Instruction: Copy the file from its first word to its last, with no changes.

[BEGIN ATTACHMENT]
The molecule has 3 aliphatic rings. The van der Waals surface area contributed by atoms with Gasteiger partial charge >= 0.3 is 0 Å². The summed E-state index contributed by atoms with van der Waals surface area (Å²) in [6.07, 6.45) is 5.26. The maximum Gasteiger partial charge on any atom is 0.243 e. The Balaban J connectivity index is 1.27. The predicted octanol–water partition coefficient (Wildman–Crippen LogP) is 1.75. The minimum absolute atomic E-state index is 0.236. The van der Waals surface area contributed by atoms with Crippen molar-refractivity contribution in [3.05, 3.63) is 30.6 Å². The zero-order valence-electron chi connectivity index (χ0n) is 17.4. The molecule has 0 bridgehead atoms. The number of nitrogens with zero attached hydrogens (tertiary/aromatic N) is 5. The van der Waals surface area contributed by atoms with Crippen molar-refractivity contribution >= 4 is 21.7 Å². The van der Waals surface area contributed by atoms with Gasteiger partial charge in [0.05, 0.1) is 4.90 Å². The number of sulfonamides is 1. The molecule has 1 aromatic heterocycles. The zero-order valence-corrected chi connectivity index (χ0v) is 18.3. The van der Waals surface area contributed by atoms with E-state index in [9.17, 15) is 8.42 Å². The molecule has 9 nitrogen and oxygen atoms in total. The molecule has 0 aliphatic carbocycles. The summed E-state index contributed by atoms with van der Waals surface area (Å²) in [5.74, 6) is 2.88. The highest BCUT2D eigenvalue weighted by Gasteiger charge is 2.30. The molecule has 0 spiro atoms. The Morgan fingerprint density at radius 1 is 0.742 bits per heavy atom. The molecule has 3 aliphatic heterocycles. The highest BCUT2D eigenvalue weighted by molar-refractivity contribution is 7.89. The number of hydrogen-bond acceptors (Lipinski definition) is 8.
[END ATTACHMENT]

The molecule has 3 aliphatic rings. The van der Waals surface area contributed by atoms with Gasteiger partial charge >= 0.3 is 0 Å². The summed E-state index contributed by atoms with van der Waals surface area (Å²) in [6.07, 6.45) is 5.26. The maximum Gasteiger partial charge on any atom is 0.243 e. The Balaban J connectivity index is 1.27. The predicted octanol–water partition coefficient (Wildman–Crippen LogP) is 1.75. The minimum absolute atomic E-state index is 0.236. The van der Waals surface area contributed by atoms with Crippen molar-refractivity contribution in [3.05, 3.63) is 30.6 Å². The zero-order valence-electron chi connectivity index (χ0n) is 17.4. The molecule has 0 bridgehead atoms. The number of nitrogens with zero attached hydrogens (tertiary/aromatic N) is 5. The van der Waals surface area contributed by atoms with Crippen molar-refractivity contribution >= 4 is 21.7 Å². The van der Waals surface area contributed by atoms with Gasteiger partial charge in [0.05, 0.1) is 4.90 Å². The number of sulfonamides is 1. The molecule has 1 aromatic heterocycles. The zero-order valence-corrected chi connectivity index (χ0v) is 18.3. The van der Waals surface area contributed by atoms with E-state index in [9.17, 15) is 8.42 Å². The molecule has 9 nitrogen and oxygen atoms in total. The molecule has 0 aliphatic carbocycles. The summed E-state index contributed by atoms with van der Waals surface area (Å²) in [5.74, 6) is 2.88. The highest BCUT2D eigenvalue weighted by Gasteiger charge is 2.30. The molecule has 0 spiro atoms. The Morgan fingerprint density at radius 1 is 0.742 bits per heavy atom. The molecule has 3 aliphatic heterocycles. The highest BCUT2D eigenvalue weighted by molar-refractivity contribution is 7.89. The number of hydrogen-bond acceptors (Lipinski definition) is 8.